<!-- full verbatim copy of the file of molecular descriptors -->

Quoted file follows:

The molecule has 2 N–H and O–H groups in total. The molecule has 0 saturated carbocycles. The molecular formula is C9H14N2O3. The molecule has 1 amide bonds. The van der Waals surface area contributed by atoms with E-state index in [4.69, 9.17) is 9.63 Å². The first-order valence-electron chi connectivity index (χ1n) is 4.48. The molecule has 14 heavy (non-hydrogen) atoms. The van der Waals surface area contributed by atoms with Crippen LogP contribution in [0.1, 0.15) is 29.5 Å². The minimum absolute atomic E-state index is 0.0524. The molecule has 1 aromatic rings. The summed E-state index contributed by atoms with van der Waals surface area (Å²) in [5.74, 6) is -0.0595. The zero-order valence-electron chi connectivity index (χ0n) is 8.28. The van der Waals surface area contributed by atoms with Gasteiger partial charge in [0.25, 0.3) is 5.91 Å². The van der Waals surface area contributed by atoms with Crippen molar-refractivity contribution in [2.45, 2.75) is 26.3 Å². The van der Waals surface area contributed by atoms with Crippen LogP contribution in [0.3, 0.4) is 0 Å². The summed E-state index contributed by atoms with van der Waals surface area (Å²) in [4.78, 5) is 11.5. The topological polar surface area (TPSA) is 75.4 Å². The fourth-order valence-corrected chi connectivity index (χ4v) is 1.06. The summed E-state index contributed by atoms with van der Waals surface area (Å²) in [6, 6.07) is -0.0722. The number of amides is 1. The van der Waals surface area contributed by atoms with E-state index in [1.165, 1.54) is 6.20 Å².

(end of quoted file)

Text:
The molecule has 2 N–H and O–H groups in total. The molecule has 0 saturated carbocycles. The molecular formula is C9H14N2O3. The molecule has 1 amide bonds. The van der Waals surface area contributed by atoms with E-state index in [4.69, 9.17) is 9.63 Å². The first-order valence-electron chi connectivity index (χ1n) is 4.48. The molecule has 14 heavy (non-hydrogen) atoms. The van der Waals surface area contributed by atoms with Crippen LogP contribution in [0.1, 0.15) is 29.5 Å². The minimum absolute atomic E-state index is 0.0524. The molecule has 1 aromatic rings. The summed E-state index contributed by atoms with van der Waals surface area (Å²) in [5.74, 6) is -0.0595. The zero-order valence-electron chi connectivity index (χ0n) is 8.28. The van der Waals surface area contributed by atoms with Gasteiger partial charge in [0.25, 0.3) is 5.91 Å². The van der Waals surface area contributed by atoms with Crippen molar-refractivity contribution in [2.45, 2.75) is 26.3 Å². The van der Waals surface area contributed by atoms with Crippen LogP contribution in [0.3, 0.4) is 0 Å². The summed E-state index contributed by atoms with van der Waals surface area (Å²) in [4.78, 5) is 11.5. The topological polar surface area (TPSA) is 75.4 Å². The fourth-order valence-corrected chi connectivity index (χ4v) is 1.06. The summed E-state index contributed by atoms with van der Waals surface area (Å²) in [6, 6.07) is -0.0722. The number of amides is 1. The van der Waals surface area contributed by atoms with E-state index in [1.165, 1.54) is 6.20 Å².